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Elizabeth LeCompte co-founded The Wooster Group with like-minded pioneers in New York in 1975, leading and directing its collaborators as deaths, departures, and new arrivals have changed its composition and emphases over the decades, segueing into a world-wide uncertain present. Kate Valk joined in 1978, the last representative of The Wooster Group’s foundational period, apart from LeCompte herself, who is still a key member of the company. References in this conversation are primarily to works after 2016. LeCompte briefly remarks on the importance of Since I Can Remember – one of the Group’s ongoing works in progress in 2021 – as an archival project that draws on Valk’s memory of how Nayatt School was made during her formative years. Having become, since then, a quintessential Wooster Group performer, Valk extended her artistic skills to stage direction, undertaking, most recently, The B-Side (2017). Both the initiative and idea for the piece came from performer Eric Berryman, who had brought Valk the collection of blues, songs, spirituals, and preachings on the 1965 LP made from the research of scholar folklorist Bruce Chapman. Berryman had been inspired to approach Valk because of her exclusive use of unadulterated historical recordings in Early Shaker Spirituals (2014), her directorial debut. The main work in rehearsal during 2020 and which was still locked down by the Covid-19 pandemic at the time of this conversation is The Mother, a Wooster Group variant of Brecht’s dramatized version of Gorky’s novel, directed by LeCompte. LeCompte discusses the current situation, emphasizing the increased vulnerability of independent artists and small-scale theatre, while giving a glimpse of the disadvantages for such groupings built into the North American system of project funding. The Wooster Group is a salient example of small-scale theatre that, despite continually precarious conditions, which the pandemic has highlighted and exacerbated, has achieved its creative goals and has defined its place in the exploratory avant-garde flourishing vigorously in the 1960s and 1970s. This particular avant-garde, LeCompte believes, has seen various important developments over the years but might well now be counting its last days. The conversation here presented was recorded on 31 October 2020, transcribed by Kunsang Kelden, and edited by Maria Shevtsova, Editor of New Theatre Quarterly.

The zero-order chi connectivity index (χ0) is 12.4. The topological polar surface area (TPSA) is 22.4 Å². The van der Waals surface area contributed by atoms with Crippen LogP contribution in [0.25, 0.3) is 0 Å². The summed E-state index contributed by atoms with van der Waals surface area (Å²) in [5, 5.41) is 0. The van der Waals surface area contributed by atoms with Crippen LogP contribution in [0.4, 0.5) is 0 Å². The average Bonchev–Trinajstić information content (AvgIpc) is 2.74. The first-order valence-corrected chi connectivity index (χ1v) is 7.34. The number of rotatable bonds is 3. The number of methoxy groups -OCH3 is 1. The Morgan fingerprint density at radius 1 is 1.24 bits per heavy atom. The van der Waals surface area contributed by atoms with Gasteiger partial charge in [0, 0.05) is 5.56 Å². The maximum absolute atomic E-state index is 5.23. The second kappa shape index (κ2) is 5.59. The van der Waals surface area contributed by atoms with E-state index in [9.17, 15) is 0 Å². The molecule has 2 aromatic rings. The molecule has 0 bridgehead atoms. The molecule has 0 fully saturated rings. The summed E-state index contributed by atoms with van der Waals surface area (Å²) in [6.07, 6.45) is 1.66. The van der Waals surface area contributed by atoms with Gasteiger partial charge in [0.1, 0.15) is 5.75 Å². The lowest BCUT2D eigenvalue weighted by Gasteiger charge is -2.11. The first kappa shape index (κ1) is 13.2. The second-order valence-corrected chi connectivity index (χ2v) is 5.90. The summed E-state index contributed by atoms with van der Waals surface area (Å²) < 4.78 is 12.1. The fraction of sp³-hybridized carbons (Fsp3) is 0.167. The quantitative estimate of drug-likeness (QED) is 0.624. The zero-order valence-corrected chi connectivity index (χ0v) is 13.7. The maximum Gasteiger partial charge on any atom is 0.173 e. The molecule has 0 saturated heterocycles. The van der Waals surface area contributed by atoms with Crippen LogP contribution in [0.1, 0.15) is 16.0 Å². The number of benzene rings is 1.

Elizabeth LeCompte and Kate Valk here discuss with Maria Shevtsova The Wooster Group's work with the Royal Shakespeare Company on Troilus and Cressida and the challenges posed for them by this joint venture. The project was initially proposed by Rupert Goold, but was brought to fruition by playwright Mark Ravenhill, his first directing experience. Troilus and Cressida was part of the World Shakespeare Festival, during which all Shakespeare's plays were performed by different companies from countries across the globe. The Festival, four years in the making and spanning eight months, was part of the cultural programme of the Olympic Games held in London in 2012. Troilus and Cressida was first performed at the Swan Theatre in Stratford-upon-Avon from 3 to 18 August 2012, and then at the Riverside Studios in London from 24 August to 8 September. This conversation took place at the Riverside Studios on 30 August 2012, and pairs with the discussion of The Wooster Group's Hamlet, the company's first Shakespeare production, published in NTQ 114 (May 2013). Maria Shevtsova holds the Chair in Drama and Theatre Arts at Goldsmiths, University of London and is co-editor of New Theatre Quarterly. Her most recent book is the co-authored Cambridge Introduction to Theatre Directing (2013).
This conversation took place during the Gdansk Festival, 1–10 August 2009, where The Wooster Group performed its internationally acclaimed Hamlet (2006), directed by Elizabeth LeCompte. The conversation, led by Maria Shevtsova and edited by her for publication, was part of the conference organized under the auspices of the Festival by Jerzy Limon, the Festival's director. Here LeCompte and two performers from the company, Kate Valk and Ari Fliakos, discuss how they generated the work, and develop their thoughts in answers to questions from the audience. Later this year The Wooster Group will perform Hamlet on 10–13 August at the Edinburgh International Festival. Maria Shevtsova is the Chair Professor of Drama and Theatre at Goldsmiths, University of London, and Co-Editor of New Theatre Quarterly.
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